Friday, March 18, 2011

Friday Bits of Tid - Studebaker Bankruptcy Edition

It's Friday and time to let the rest of the world soak itself in the Jacuzzi of Backwardsness whilst this blog scours the Interwebs for, um, something.

On this day in 1933, the Studebaker company entered financial receivership. Is it a coincidence that their first effort in the automotive market was an electric car? I think not.

The great Ferlin Husky is currently riding On the Wings of a Dove. He passed away yesterday at age 85. That song is the first song I can remember remembering. His bio is here and snippets of his other hits are here.

Duude, Wicked X and watching V don't mix, man. Seriously buzzed guy tells cops that Dr. Phil warned him of an alien invasion as reason for speeding.

Amtrak station named after Joe Biden comes in $5.7M over budget. Go figure.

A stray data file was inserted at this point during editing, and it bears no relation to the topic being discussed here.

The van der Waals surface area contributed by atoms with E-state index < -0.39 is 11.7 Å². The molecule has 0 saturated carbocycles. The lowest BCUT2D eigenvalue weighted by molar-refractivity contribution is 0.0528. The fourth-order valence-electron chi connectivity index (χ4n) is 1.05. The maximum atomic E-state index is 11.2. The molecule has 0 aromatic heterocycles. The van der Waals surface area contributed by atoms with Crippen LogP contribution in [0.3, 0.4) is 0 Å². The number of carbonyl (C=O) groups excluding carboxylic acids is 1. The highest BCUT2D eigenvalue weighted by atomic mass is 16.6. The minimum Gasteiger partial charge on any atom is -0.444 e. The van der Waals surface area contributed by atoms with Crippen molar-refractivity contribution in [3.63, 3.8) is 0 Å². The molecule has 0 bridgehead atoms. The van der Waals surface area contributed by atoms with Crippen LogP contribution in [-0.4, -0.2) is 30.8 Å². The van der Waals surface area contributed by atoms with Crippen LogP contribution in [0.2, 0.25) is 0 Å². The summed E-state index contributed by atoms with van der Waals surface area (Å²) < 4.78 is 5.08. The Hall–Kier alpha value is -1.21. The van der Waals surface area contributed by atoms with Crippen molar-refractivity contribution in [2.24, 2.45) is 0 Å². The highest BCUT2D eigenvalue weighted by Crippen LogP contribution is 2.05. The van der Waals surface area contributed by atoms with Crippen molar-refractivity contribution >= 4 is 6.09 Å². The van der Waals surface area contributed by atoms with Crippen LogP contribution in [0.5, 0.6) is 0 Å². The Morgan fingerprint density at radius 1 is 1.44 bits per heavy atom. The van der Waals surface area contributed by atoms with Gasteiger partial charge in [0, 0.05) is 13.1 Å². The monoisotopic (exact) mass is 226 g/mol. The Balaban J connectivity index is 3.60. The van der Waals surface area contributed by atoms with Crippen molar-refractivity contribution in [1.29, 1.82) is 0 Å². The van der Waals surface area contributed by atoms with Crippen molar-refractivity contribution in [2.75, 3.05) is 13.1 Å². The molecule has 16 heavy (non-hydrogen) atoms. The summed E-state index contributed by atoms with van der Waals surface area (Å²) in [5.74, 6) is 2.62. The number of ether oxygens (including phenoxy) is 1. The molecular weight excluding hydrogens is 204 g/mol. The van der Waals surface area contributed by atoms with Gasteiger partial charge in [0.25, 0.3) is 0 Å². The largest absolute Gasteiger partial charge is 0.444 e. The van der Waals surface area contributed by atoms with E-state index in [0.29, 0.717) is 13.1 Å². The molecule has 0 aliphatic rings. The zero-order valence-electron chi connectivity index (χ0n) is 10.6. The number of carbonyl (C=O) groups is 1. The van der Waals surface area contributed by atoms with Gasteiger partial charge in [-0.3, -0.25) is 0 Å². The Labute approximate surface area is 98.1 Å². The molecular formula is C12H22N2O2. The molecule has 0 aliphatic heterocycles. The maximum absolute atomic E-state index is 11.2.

Your bracket awaits, Mr. President.

We can all sleep better tonight: they found those stolen condoms. All 700,000 of them.

Russian bomb squad called in to defuse sex toy. Question of the day: what kind of vibrator makes a ticking sound anyway?

You can't make this stuff up. Snake bites woman's *ahem* enhanced breast, dies of silicone poisoning.

Got a good sound system? Then crank up the subwoofer. Here's what last weeks earthquake sounded like underwater.

And finally, from one awesome sound to another one...

Have a good weekend, y'all.

1 comment:

JeffDeWitt said...

It's TOTALLY a coincidence that Studebakers first attempt at a car was electric and that decades later they went into receivership.

Studebaker was a big, successful company for many year and the only one of the old big wagon manufactures to survive the transition to automobiles. They went with electrics for a few years before changing to gas power.

They went into receivership because the companies president, Albert Erskine, foolishly decided to keep paying out dividends going into the depression even though there were virtually no profits. They burned though all their cash and THAT'S why they went into receivership.